Close your eyes for few seconds and imagine this scene: a 17-year-old girl joined her father and male troops in a guerilla war, she even threw rocks to enemy when their ammunition ran out. That fierce girl was Martha Christina Tiahahu. Born on 4 January 1800 in Nusalaut Island, near Maluku, Martha was raised by her father after her mother died while she was an infant. Her father was Captain Paulus Tiahahu; and little Martha followed her father everywhere, including to meetings for planning an attack.
Martha has been described as a stubborn girl, strong-willed, and very brave. While her physical appearance portrayed the characteristic of Melanesians: rather dark skin and wavy hair. Melanesian refers to the native inhabitants of Melanesia region. Indonesia has always been a large home for Melanesians; they live in Papua, West Papua, Maluku, South Maluku, East Nusa Tenggara, and other small islands nearby.
Following her father steps, Martha was active in military matters from a young age. In the midst of ferocious battles, Martha would scream to burn spirit of the troops. Her brave act inspired other women in the society to support men on the battlefield, and even participated in combats. For the first time in that battlefield, the Dutch must face women served in the military.
Beginning in 1817, Martha joined the war against Dutch colonial government led by Pattimura—another Melanesian in Indonesia with significant roles and contribution in the history of the colonial era. Together with Pattimura’s army, Martha fought in several battles. One of that battle is at Saparua Island, where the troops successfully killed Dutch Commander Richement. In another battle, Martha and her troops burned down Duurstede Fortress.
Unfortunately in the same year, 1817, Martha was arrested by the Dutch military; along with her father, Pattimura and many of their comrades. That was after Vermeulen Kringer took over the Dutch military in Maluku. Late 1817, Pattimura was sentenced to death and hanged in Ambon. While Paulus Tiahahu, Martha’s father, was executed on Nusalaut. But because of her young age, Martha herself was released and sent home.
The experience of being arrested by the Dutch military didn’t stop Martha from fighting. She continued to fight, but got rearrested in short time. This time, she was condemned to slave labour on the coffee plantations of Java. Together with other arrested rebels, Martha was placed on the Evertsen ship to be transported to Java. On their way, Martha felt ill; but she refused any medication and food. Martha Christina Tiahahu then died on 2 January 1818 while the ship was crossing the Banda Sea. That same day, she was given a burial at sea.
After the Independence of Indonesia, Martha Christina Tiahahu was declared as a National Heroine. To honored her, people in Maluku spread flower petals over the Banda Sea in an official ceremony every year. Annually, the date 2 January was designated as Martha Christina Tiahahu Day.
An 8-meters tall statue of Martha Christina Tiahahu holding a spear is now standing in Ambon, the capital city of Maluku. It stands in Karangpanjang overlooking the Banda Sea, and was built in 1977. Another monument of Martha also stands in Abubu—with a spear on her hand while leading an army, this statue was dedicated on the 190th anniversary of her death.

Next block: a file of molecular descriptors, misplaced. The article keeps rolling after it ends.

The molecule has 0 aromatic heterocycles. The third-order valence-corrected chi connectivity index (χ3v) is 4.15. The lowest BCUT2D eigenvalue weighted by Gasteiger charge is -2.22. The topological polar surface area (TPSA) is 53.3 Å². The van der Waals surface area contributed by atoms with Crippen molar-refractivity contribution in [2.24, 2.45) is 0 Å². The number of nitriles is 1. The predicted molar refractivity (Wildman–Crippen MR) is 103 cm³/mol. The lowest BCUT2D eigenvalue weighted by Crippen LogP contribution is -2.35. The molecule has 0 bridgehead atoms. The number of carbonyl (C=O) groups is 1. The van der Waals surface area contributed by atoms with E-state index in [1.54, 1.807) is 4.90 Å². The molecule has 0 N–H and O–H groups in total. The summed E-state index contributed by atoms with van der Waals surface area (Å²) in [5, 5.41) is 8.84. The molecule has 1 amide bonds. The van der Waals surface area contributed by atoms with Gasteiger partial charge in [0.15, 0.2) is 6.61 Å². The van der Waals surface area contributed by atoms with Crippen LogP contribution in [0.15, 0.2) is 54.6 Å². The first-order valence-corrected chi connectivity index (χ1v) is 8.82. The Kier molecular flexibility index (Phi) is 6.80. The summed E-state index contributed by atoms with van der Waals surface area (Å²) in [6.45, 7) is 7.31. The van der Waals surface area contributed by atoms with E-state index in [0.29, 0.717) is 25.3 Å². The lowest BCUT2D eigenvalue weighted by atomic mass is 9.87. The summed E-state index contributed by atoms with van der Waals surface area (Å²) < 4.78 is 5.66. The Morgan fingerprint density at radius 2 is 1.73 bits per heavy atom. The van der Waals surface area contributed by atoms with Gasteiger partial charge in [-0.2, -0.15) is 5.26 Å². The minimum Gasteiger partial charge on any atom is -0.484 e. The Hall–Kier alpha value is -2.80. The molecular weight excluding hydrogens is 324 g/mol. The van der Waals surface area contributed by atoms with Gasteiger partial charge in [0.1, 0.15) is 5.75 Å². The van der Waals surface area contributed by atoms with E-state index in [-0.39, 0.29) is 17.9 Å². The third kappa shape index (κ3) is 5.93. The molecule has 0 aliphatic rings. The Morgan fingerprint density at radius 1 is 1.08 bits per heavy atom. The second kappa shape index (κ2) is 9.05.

The commemoration of Martha also implied in several items named after her. There is Martha Christina Tiahahu street in Karangpanjang, Ambon; and a warship called the KRI Martha Christina Tiahahu. A social organization for Mollucans in Jakarta have also taken Tiahahu’s name as a symbol of bravery and struggling spirit.
As well as Martha Christina Tiahahu and Pattimura, there were other Indonesia’s Melanesians that play an important role in this country. To mention few of them,
- Johannes Latuharhary:
Graduated in 1927 from Leiden University, the oldest university in the Netherlands; Returned to Indonesia, worked in the judiciary in East Java and Batavia; He was active in nationalist politics in Java, was a member of the Malang Municipal Council, Sarekat Ambon, PPPKI, and Parindra. He was appointed as Vice-Resident of Maluku during the Japanese colonial era, and went on to become governor of Maluku after independence.
- Frans Seda:
One of the most well-known figures from the eastern province of Nusa Tenggara Timur. He was a Plantation Minister from 1964 – 1966, Agriculture Minister in 1966, Finance Minister from 1966 -1968, and Transportation Minister from 1968 -1973. In 1999 he was appointed an Honorary Member of the Order of Australia, for service to the development of trade links between Australia and Indonesia.
- Frans Kaisiepo:
He was the historical figure chosen to be depicted in the latest-2016-edition of Rp10.000 banknote. Frans Kaisiepo involved in a rebellion that broke out in Biak protesting against the Dutch government in March 1948. In 1949, Frans rejected the appointment as the delegate leader of Netherlands New Guinea in the Dutch-Indonesian Round Table Conference—because he didn’t want to be dictated by the Dutch government. As a result, Frans was arrested from 1954 to 1961. In 1964, he served as the Governor of Irian and continuously promote Papua as a part of Indonesia.